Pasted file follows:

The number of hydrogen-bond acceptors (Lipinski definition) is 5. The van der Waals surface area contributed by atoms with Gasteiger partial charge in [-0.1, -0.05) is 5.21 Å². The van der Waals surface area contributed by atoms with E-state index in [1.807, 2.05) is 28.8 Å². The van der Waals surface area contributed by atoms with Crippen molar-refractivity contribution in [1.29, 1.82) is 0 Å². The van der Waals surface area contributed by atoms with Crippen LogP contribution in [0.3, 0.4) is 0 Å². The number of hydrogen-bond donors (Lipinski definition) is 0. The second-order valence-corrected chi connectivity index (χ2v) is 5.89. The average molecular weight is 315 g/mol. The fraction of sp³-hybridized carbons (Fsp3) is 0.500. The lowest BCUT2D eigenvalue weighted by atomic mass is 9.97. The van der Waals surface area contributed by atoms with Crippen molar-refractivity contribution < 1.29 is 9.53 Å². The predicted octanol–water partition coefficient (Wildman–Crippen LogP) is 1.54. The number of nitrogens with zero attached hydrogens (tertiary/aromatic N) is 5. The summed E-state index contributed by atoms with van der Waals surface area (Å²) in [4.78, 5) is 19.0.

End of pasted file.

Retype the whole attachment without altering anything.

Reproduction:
The number of hydrogen-bond acceptors (Lipinski definition) is 5. The van der Waals surface area contributed by atoms with Gasteiger partial charge in [-0.1, -0.05) is 5.21 Å². The van der Waals surface area contributed by atoms with E-state index in [1.807, 2.05) is 28.8 Å². The van der Waals surface area contributed by atoms with Crippen molar-refractivity contribution in [1.29, 1.82) is 0 Å². The van der Waals surface area contributed by atoms with Crippen LogP contribution in [0.3, 0.4) is 0 Å². The number of hydrogen-bond donors (Lipinski definition) is 0. The second-order valence-corrected chi connectivity index (χ2v) is 5.89. The average molecular weight is 315 g/mol. The fraction of sp³-hybridized carbons (Fsp3) is 0.500. The lowest BCUT2D eigenvalue weighted by atomic mass is 9.97. The van der Waals surface area contributed by atoms with Crippen molar-refractivity contribution < 1.29 is 9.53 Å². The predicted octanol–water partition coefficient (Wildman–Crippen LogP) is 1.54. The number of nitrogens with zero attached hydrogens (tertiary/aromatic N) is 5. The summed E-state index contributed by atoms with van der Waals surface area (Å²) in [4.78, 5) is 19.0.